FEDERALLY SPONSORED RESEARCH OR DEVELOPMENT
This invention was made with government support under CBET-1150617 awarded by the National Science Foundation. The government has certain rights in the invention.
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Photovoltaic (PV) systems are systems that convert light into electricity. All photovoltaic systems share a few common parts. All photovoltaic systems include a light-harvesting element, a charge-separating element, a charge-transporting element, and a charge collecting element.
Dye-sensitized solar cells (DSSCs) are an important class of photovoltaic systems, and provide a model for other photovoltaic systems. A typical DSSC (for example, as described in Jeong, J-A and Kim, H-K, Solar energy Materials & Solar Cells, 95 (2011) 344-348) includes a dye in combination with a surface of titanium oxide (TiO2), which acts as the light-harvesting element, by absorbing light to create an electron-hole pair. The titanium oxide is often present as nanoparticles to form a nanoporous layer, in order to maximize the surface area onto which the dye is absorbed, to maximize the amount of dye available to absorb incoming light. The nanoporous titanium oxide functions as the charge-separating element: the conduction band of the titanium oxide has empty energy levels available to receive electrons from the electron-hole pairs created by the absorption of light, which have an energy similar to, but less than, the energy of the photoelectrons. The holes remain with the dye molecules, creating a dye cation (dye+), which is reduced by accepting an electron from a redox mediator present in an electrolye; typically iodide/triiodide (I−/I3−) dissolved in a polar solvent is used as the redox mediator. Then, the nanoporous titanium oxide functions as the charge-transporting element, moving the electron away from the dye-TiO2 interface, to a collecting transparent conducting electrode (such as fluorinated tin oxide, or indium tin oxide) on a glass substrate. To complete the electrical circuit, the redox mediator accepts an electron from a platinum layer on a counter electrode (also called cathode or back electrode). Also present is a passivating layer of TiO2 on the transparent conducting tin oxide, which reduces the incidence of electrons which have been collected from being lost due to reaction which the redox mediator.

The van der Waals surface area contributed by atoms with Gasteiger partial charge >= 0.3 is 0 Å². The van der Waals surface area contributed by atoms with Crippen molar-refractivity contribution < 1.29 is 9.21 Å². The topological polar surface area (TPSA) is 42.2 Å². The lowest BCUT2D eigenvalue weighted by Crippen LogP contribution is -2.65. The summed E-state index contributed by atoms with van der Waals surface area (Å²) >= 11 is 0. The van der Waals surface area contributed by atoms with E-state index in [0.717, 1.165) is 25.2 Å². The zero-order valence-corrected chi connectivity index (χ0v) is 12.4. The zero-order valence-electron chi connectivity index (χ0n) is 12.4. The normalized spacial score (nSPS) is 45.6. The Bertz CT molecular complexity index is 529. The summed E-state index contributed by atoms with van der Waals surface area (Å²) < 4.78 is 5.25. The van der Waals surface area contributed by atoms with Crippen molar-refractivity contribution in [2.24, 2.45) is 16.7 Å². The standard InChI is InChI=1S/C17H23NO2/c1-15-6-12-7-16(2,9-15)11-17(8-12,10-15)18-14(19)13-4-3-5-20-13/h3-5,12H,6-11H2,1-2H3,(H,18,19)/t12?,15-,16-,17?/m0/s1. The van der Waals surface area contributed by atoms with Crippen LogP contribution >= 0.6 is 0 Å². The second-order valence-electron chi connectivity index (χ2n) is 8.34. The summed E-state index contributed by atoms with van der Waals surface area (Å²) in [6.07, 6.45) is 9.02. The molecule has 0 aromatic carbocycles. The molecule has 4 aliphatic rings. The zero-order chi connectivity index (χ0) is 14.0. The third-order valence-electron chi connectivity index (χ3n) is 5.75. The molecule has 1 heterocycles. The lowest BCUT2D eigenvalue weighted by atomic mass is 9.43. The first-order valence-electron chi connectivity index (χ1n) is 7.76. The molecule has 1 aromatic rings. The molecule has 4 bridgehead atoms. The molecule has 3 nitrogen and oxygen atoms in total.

A challenge in many photovoltaic systems is the fundamentally conflicting demands on the thickness of the photovoltaic layer. The photovoltaic layer must be thick enough to accommodate the incident solar flux and create adequate light-induced electron-hole pairs. However, a thick photovoltaic layer increases the length of charge transport pathways, where a high risk of recombination is present. More photovoltaic materials also increase the cost of the photovoltaic device. In contrast, a thinner photovoltaic layer makes the device more affordable and reduces the likelihood of charge recombination. But, a thinner photovoltaic layer deteriorates the light harvesting. This trade-off between light harvesting and charge transporting impedes further development of many photovoltaic systems. For example, in conventional DSSCs, a thick photovoltaic layer, typically greater than 10 μm (for example, a dye-sensitized TiO2 nanoparticulate film) is necessary for adequate light harvesting efficiency. However, the long transport distances inevitable result in slow electron transport to the collecting electrode. This imposes addition constrains on the photovoltaic device.
For DSSCs with a TiO2 nanoparticle-based photoanode soaked in liquid iodide electrolyte, the photoelectrons strongly couple with the counter-ions (for example, Li+ from Lil dissolved in the electrolyte). Thus, there is no macroscopic drift transport in the TiO2 nanoparticle network. Rather, the electron transport in most of the wet and illuminated TiO2 nanoparticle network occurs via trap-limited ambipolar diffusion. The kinetics can be estimated as Td=de2/D0, where Td is the time for an electron diffusing across a distance of de in the TiO2 nanoparticle layer, and D0 is the electron diffusivity. On average, in a 15-μm-thick TiO2 nanoparticle film, a moving electron encounters one million trapping/detrapping events at the defect sites and takes milliseconds to seconds to percolate through the TiO2 nanoparticle film prior to reaching the transparent conducting electrode.